It's kind of fun to consider that, according to Skate Canada archives, the Saint John, N.B. area, home to the this week's national figure skating championships, is the site of the first skating club in Canada.
The archives read: "In 1833, British officers in New Brunswick brought the concept of skating club from Scotland to Canada and founded a club centring on the natural ice of Lily Lake near Saint John, N.B.
As interesting as that little history tidbit is, it is nothing compared to what is coming up on the ice.
With the exception of the women, none of the other disciplines has a returning champion and the title in any category won't be handed off without a fight.
That fight will be particularly intense in ice dance.
The very talented Kaitlyn Weaver and Andrew Poje have two national titles and three world medals among their many accomplishments. Piper Gilles and Paul Poirier are six-time national medallists and are Weaver and Poje's closest rivals.
The competition between the teams this year is notable because Weaver and Poje took the fall season off from competing to pursue other opportunities, most notably appearing in the Thank You Canada Tour, while Gilles and Poirier competed.
Will the competition muscle memory kick in for Weaver and Poje, or was the time off a risk they won't be able to overcome? Both teams can dazzle under the bright lights of competition, with Gilles and Poirier's Vincent free dance as beautiful as it is bold and playing to rave reviews across the skating world.
The women's 2018 champion, Gabrielle Daleman, is looking to defend and add a third national title. What we do know is that Daleman is a fierce competitor who has a world championship bronze medal and Olympic team gold medal under her belt. What we don't know is if Daleman has had enough time to prepare; having also taken time off to heal from a concussion and anxiety and depression issues.
In 2016, Alaine Chartrand became national champion, and she also has three additional senior podium finishes. Left off the 2018 Olympic team after a fourth-place in that season's nationals, Chartrand is looking for redemption and will be battling both Daleman and 2018 Olympian and national bronze medallist Larkyn Austman for the top spot.
All eyes will be on Kirsten Moore-Towers and Michael Marinaro in the pairs event. As national bronze medallists over the last two seasons, Moore-Towers and Marinaro are always in the mix internationally, with three Grand Prix medals and consistent top-10 finishes at the world championships.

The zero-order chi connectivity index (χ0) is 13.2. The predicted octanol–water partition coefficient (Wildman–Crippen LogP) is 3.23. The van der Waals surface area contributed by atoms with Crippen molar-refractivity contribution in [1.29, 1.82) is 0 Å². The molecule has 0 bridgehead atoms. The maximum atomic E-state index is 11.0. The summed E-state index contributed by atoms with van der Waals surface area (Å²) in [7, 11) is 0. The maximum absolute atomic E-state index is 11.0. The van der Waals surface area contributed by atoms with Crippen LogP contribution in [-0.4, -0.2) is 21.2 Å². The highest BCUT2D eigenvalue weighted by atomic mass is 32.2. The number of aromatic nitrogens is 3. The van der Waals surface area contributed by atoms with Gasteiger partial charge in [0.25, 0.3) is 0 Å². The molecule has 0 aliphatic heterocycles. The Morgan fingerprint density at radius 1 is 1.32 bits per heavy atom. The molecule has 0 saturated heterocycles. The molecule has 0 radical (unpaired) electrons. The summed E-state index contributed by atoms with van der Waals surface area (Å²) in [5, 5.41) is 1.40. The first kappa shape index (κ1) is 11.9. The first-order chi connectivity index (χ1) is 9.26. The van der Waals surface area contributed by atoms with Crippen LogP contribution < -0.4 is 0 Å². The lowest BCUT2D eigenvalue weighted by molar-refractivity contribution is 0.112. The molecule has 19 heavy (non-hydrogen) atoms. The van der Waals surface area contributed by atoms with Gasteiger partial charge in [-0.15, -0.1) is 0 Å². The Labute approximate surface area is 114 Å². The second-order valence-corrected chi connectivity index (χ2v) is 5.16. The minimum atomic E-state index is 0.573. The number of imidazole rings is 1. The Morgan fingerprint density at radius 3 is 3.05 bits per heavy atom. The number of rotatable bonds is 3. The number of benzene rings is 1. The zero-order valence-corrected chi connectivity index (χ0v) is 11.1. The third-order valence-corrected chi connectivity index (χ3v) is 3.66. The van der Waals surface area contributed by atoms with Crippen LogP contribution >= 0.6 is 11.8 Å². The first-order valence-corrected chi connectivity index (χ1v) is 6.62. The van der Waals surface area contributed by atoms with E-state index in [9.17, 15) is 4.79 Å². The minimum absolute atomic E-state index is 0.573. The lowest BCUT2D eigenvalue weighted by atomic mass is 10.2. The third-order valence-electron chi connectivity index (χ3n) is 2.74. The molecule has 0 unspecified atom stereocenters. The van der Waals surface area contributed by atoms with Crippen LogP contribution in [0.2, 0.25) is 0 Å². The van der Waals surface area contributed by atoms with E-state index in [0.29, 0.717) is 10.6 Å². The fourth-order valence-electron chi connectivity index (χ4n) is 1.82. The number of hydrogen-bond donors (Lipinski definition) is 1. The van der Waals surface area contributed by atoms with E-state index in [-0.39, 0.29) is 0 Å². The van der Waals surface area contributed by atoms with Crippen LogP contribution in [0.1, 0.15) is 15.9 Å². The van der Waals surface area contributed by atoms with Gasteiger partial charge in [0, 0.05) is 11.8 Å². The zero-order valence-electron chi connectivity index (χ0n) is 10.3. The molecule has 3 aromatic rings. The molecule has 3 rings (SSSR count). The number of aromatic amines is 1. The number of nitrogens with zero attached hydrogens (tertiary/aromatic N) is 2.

Their comfort zone has been as part of the team; what they will be doing in Saint John is taking on the mantle of national champion and the added pressure that entails. Both mentioned over the course of the first half of the season that wrapping their brains around being considered Canada's top pair team has been an adjustment.
What will the men bring?
Former national champion, Nam Nguyen, who has been ranked as high as fifth in the world, had been floundering but appears to have gotten his competition legs back under him this season. Nguyen has the talent and in a bold and mature move has assumed all responsibility for his skating this season, including paying for it. This sense of ownership could mean the difference in Saint John.
The senior men's favourite is Keegan Messing, who never fails to delight with performances that are as charming as they are packed with content. He is poised to take his first national title.
A potential spoiler sits with recent junior Grand Prix final champion Stephen Gogolev. Gogolev is widely regarded by skating insiders, including me, to be the face of the future of men's figure skating in Canada. Like Nam Nguyen before him, Gogolev has already won the pre-novice, novice and junior national titles and it is just a matter of time before he will undoubtedly earn the senior crown. Could it be this year? Not bad for someone who just turned 14.
Pj's Podium Picks
- Men: Keegan Messing
- Women: Gabrielle Daleman
- Pairs: Kirsten Moore-Towers and Michael Marinaro
- Ice Dance: Piper Gilles and Paul Poirier